Cartographer's Toolkit

Map Making Tips, Tricks, and Inspiration

A New Kind of Directional Icon

March 26th, 2017

Maps that use projections in which North is only constant along meridians are disingenuous when it comes to their north arrows and scale bars, since both scale and North vary depending on where they are on the map. On large scale maps this matters very little. On medium and small scale maps, however, this matters a lot. The typical solution for the directional indicator is to display graticule lines instead of a north arrow. There are some potential solutions for scale bars, too, but I will focus only on the directional indicators in this post.

The problem with using graticules is that they can clutter up the map unnecessarily. You can seek to minimize that clutter by using thin gray line symbology. In this example, you see how a thin gray graticule looks. Also notice that the north arrow that I’ve placed here solely for purposes of illustration is definitely erroneous for most parts of this map.

Graticules and north arrow

You can go a step further and run the graticule lines only over the portions of the map that aren’t as important: the oceans, for example. That isn’t always possible, especially for those of us who make extensive use of single-layer basemaps such as that shown above, where there is no way to place the graticule layer between the oceans and the land. In this particular example it wouldn’t much help to run the graticules solely over the ocean area anyway, since there is too little ocean area compared to the land area and therefore only a┬ásingle meridian line would be visible.

In no way is a graticule grid covering this entire map a bad thing. But what if there might be another option to consider on maps that have a lot more information?

What if we made an icon out of the graticule grid to illustrate the directions, placed in a corner of the map just as we would have done with a north arrow if it had been an equirectangular projection? An illustration of this is probably the best way to explain it:

Map with graticule icon

Zooming in to the lower-right corner of the map:

Graticule icon zoomed in

To create this–and here I’m using ArcMap but it should be a very similar process in your GIS of choice–I created a new polygon data layer and edited it such that it contained one polygon of the extent of the map. This was pasted into a new data frame and that new data frame was set to the same projection as the first, then this data frame was zoomed to the extent of the new polygon layer. Now they both show the same exact location.

The new data frame needs to have the same height/width ratio as the main data frame so that the exact same graticules will show up in your graticule icon that would have shown up on the map itself had you placed them there. In this case the main page is 8.5 by 11 inches, so the secondary data frame is .77 by 1 inch.

The graticules, from Natural Earth data, are placed in this data frame and styled as thin gray lines, and the data frame is placed in the corner of the map along with the cardinal direction indicators in a nice serif font with matching gray font color.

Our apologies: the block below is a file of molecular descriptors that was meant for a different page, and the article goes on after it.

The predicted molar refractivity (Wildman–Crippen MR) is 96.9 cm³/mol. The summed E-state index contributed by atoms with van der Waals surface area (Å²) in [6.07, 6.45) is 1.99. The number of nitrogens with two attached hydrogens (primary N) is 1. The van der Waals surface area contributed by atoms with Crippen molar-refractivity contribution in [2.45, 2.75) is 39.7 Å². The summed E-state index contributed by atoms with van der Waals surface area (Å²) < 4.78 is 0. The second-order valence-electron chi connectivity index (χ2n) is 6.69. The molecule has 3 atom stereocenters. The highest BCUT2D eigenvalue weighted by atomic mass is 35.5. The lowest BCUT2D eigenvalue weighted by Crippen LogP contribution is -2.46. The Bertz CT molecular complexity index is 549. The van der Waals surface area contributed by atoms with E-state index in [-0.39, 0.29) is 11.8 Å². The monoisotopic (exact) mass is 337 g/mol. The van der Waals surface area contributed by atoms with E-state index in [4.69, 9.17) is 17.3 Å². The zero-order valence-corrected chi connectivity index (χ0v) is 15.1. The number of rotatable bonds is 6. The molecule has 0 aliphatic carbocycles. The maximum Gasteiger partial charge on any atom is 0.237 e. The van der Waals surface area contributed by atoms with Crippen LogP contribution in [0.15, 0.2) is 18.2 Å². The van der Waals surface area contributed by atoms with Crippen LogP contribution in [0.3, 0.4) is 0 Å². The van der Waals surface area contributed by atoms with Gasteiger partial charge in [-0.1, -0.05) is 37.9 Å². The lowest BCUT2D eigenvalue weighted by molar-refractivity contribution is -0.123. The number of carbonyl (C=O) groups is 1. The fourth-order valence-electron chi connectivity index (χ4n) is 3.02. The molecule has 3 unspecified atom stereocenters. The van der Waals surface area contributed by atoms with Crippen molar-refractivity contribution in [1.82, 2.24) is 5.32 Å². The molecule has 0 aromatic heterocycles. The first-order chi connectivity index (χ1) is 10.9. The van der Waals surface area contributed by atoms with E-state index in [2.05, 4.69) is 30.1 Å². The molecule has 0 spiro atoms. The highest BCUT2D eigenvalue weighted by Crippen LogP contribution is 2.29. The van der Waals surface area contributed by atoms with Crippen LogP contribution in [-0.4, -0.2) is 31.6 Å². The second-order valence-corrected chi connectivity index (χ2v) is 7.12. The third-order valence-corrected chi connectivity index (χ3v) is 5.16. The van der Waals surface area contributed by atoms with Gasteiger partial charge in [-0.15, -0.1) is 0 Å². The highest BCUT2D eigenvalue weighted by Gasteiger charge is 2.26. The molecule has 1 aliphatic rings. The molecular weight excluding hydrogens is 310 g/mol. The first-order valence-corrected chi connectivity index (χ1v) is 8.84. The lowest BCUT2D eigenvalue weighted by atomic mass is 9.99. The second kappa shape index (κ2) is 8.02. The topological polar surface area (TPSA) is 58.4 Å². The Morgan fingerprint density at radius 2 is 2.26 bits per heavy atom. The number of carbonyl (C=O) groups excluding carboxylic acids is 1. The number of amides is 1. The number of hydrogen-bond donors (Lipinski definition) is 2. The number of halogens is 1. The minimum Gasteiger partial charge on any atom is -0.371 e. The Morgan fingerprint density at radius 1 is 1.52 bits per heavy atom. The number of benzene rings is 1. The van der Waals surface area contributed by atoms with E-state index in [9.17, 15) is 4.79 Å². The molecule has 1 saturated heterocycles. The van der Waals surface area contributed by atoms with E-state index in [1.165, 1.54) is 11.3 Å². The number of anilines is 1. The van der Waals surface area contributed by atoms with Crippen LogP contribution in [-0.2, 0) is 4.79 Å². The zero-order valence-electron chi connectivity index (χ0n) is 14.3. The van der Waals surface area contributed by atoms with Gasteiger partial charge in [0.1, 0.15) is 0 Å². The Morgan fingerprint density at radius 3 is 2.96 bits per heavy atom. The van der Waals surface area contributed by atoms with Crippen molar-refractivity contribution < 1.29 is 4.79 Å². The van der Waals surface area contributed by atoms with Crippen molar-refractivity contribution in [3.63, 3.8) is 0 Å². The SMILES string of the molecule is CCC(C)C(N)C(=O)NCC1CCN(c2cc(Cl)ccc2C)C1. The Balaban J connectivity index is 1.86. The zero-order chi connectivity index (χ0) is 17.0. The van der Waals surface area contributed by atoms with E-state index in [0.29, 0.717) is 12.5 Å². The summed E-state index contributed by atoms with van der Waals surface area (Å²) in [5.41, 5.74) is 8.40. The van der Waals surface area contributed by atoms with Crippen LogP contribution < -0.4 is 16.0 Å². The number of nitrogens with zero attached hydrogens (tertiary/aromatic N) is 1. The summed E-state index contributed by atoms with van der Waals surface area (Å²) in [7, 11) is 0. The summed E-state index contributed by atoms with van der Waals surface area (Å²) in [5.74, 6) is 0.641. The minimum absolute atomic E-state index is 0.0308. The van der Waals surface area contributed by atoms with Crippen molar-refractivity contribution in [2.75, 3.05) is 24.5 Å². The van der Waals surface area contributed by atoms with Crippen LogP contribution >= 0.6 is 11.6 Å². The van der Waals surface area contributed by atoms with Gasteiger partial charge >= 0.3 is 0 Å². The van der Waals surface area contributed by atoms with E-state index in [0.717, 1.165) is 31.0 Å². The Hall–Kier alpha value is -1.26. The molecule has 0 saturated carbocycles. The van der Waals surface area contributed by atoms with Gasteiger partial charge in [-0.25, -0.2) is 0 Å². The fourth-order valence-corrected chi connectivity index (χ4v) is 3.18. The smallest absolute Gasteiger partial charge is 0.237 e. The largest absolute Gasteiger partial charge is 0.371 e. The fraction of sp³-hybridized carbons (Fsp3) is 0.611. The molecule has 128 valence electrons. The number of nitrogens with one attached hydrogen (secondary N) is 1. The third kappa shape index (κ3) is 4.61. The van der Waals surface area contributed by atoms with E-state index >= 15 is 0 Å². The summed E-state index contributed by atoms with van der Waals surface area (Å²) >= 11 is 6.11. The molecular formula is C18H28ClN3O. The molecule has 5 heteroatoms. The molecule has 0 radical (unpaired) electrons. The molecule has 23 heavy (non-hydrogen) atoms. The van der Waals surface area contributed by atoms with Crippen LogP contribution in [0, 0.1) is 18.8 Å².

As a side note, if anyone has seen this technique on any other existing maps please let me know as I have not yet come across it, and I would edit the “new” out of the title of this post accordingly.

Comments

2 Comments

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  • Brian Merson says on: March 27, 2017 at 1:09 pm

     

    I think this could be done more easily in ArcGIS. Extent and graticules are both properties of the data frame in ArcMap. I think you can just create a second data frame with the same aspect ratio as the primary, make sure both are using the same projection, then for the graticule data frame:

    1. Select Other Data Frame from the Extent drop down on the Data Frame tab in the Data Frame Properties, and choose the primary data frame.
    2. Add a graticule from the Grid tab of the Data Frame Properties.

    Done. There are no other layers. No need to convert anything to graphics, etc. (unless you want too, see below). And if you change the extent in the source data frame, the graticule will update automatically when the extent changes in the linked data frame (if you select this setting). You can fuss with background color (or no background), borders, etc. to get the look you want for that graticule data frame and futz with the graticule properties to get the look you want there.

    Other GIS’s may or may not have this functionality, but this seems like it would work for ArcGIS. Note that I haven’t verified this for this particular purpose, but I see no obvious reason it shouldn’t work. The only thing I’m not sure about is the process for getting labels the way you want them, but I think it can be done. Also, if you really want total control, once your extent is finalized you can convert the graticule to a graphic and have at it.

    Anyway, just a thought.

  • G.P. says on: March 27, 2017 at 4:09 pm

     

    Yep, I just tested it and this works too. You can do the data frame linking, which does away with the need for a new layer extent (I learned something new, thanks!), and then add the graticules. They have some extra elements that we don’t want, but you can turn off the labels and division ticks once it is made. A bit easier of a method for the same visual effect for sure.

Cartographer's Toolkit

Map Making Tips, Tricks, and Inspiration